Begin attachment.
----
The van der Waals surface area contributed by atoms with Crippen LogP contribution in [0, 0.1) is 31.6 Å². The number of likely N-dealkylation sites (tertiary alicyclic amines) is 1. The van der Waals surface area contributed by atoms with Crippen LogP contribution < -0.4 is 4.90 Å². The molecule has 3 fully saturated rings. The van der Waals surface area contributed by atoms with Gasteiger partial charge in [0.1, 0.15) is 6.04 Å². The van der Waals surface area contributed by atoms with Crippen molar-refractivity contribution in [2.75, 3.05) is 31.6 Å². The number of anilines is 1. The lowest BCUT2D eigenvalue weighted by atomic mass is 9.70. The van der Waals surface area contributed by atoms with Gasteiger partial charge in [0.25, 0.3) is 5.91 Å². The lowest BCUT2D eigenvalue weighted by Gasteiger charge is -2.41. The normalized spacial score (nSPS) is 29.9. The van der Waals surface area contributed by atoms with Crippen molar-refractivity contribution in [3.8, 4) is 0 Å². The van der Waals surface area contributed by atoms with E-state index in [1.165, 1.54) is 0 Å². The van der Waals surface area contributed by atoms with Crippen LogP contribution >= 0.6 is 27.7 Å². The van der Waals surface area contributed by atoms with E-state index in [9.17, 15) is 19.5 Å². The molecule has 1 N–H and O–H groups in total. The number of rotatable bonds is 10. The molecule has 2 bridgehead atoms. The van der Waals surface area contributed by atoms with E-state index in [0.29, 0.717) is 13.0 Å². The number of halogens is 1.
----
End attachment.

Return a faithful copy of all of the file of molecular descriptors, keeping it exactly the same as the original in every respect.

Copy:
The van der Waals surface area contributed by atoms with Crippen LogP contribution in [0, 0.1) is 31.6 Å². The number of likely N-dealkylation sites (tertiary alicyclic amines) is 1. The van der Waals surface area contributed by atoms with Crippen LogP contribution < -0.4 is 4.90 Å². The molecule has 3 fully saturated rings. The van der Waals surface area contributed by atoms with Gasteiger partial charge in [0.1, 0.15) is 6.04 Å². The van der Waals surface area contributed by atoms with Crippen molar-refractivity contribution in [2.75, 3.05) is 31.6 Å². The number of anilines is 1. The lowest BCUT2D eigenvalue weighted by atomic mass is 9.70. The van der Waals surface area contributed by atoms with Gasteiger partial charge in [0.25, 0.3) is 5.91 Å². The lowest BCUT2D eigenvalue weighted by Gasteiger charge is -2.41. The normalized spacial score (nSPS) is 29.9. The van der Waals surface area contributed by atoms with Crippen molar-refractivity contribution in [3.8, 4) is 0 Å². The van der Waals surface area contributed by atoms with E-state index in [1.165, 1.54) is 0 Å². The van der Waals surface area contributed by atoms with Crippen LogP contribution >= 0.6 is 27.7 Å². The van der Waals surface area contributed by atoms with E-state index in [9.17, 15) is 19.5 Å². The molecule has 1 N–H and O–H groups in total. The number of rotatable bonds is 10. The molecule has 2 bridgehead atoms. The van der Waals surface area contributed by atoms with E-state index in [0.29, 0.717) is 13.0 Å². The number of halogens is 1.